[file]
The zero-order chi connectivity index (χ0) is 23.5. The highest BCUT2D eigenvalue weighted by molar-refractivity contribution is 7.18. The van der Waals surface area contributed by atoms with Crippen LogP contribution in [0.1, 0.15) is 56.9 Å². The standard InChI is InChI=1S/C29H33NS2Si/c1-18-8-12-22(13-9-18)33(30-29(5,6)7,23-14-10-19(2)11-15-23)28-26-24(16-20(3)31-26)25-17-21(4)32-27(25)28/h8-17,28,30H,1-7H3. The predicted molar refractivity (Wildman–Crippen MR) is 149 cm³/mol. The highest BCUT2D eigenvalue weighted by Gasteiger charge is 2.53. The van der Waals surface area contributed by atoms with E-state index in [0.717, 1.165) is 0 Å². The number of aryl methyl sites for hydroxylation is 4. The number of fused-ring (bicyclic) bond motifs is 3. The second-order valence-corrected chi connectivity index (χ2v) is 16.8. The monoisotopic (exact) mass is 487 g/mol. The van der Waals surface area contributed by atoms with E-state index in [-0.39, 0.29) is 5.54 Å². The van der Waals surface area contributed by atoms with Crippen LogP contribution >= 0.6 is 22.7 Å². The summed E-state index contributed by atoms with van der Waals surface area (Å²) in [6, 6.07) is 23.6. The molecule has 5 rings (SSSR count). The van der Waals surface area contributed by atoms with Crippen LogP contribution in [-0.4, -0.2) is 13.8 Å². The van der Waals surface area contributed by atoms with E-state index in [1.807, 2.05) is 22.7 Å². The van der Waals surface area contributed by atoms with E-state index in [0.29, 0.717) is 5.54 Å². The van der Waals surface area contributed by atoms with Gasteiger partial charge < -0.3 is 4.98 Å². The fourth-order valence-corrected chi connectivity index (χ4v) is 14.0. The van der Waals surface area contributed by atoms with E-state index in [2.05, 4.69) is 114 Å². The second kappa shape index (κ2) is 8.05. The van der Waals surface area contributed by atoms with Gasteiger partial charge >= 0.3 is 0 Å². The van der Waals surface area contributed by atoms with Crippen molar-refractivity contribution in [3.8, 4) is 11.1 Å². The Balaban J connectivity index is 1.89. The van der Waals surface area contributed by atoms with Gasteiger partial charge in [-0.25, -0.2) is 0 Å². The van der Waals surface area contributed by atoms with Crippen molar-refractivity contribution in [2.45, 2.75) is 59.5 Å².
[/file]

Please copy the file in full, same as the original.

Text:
The zero-order chi connectivity index (χ0) is 23.5. The highest BCUT2D eigenvalue weighted by molar-refractivity contribution is 7.18. The van der Waals surface area contributed by atoms with Crippen LogP contribution in [0.1, 0.15) is 56.9 Å². The standard InChI is InChI=1S/C29H33NS2Si/c1-18-8-12-22(13-9-18)33(30-29(5,6)7,23-14-10-19(2)11-15-23)28-26-24(16-20(3)31-26)25-17-21(4)32-27(25)28/h8-17,28,30H,1-7H3. The predicted molar refractivity (Wildman–Crippen MR) is 149 cm³/mol. The highest BCUT2D eigenvalue weighted by Gasteiger charge is 2.53. The van der Waals surface area contributed by atoms with E-state index in [0.717, 1.165) is 0 Å². The number of aryl methyl sites for hydroxylation is 4. The number of fused-ring (bicyclic) bond motifs is 3. The second-order valence-corrected chi connectivity index (χ2v) is 16.8. The monoisotopic (exact) mass is 487 g/mol. The van der Waals surface area contributed by atoms with E-state index in [-0.39, 0.29) is 5.54 Å². The van der Waals surface area contributed by atoms with Crippen LogP contribution >= 0.6 is 22.7 Å². The summed E-state index contributed by atoms with van der Waals surface area (Å²) in [6, 6.07) is 23.6. The molecule has 5 rings (SSSR count). The van der Waals surface area contributed by atoms with Crippen LogP contribution in [-0.4, -0.2) is 13.8 Å². The van der Waals surface area contributed by atoms with E-state index in [1.807, 2.05) is 22.7 Å². The van der Waals surface area contributed by atoms with E-state index in [0.29, 0.717) is 5.54 Å². The van der Waals surface area contributed by atoms with Gasteiger partial charge < -0.3 is 4.98 Å². The fourth-order valence-corrected chi connectivity index (χ4v) is 14.0. The van der Waals surface area contributed by atoms with E-state index in [2.05, 4.69) is 114 Å². The second kappa shape index (κ2) is 8.05. The van der Waals surface area contributed by atoms with Gasteiger partial charge >= 0.3 is 0 Å². The van der Waals surface area contributed by atoms with Crippen molar-refractivity contribution in [3.8, 4) is 11.1 Å². The Balaban J connectivity index is 1.89. The van der Waals surface area contributed by atoms with Gasteiger partial charge in [-0.25, -0.2) is 0 Å². The van der Waals surface area contributed by atoms with Crippen molar-refractivity contribution in [2.45, 2.75) is 59.5 Å².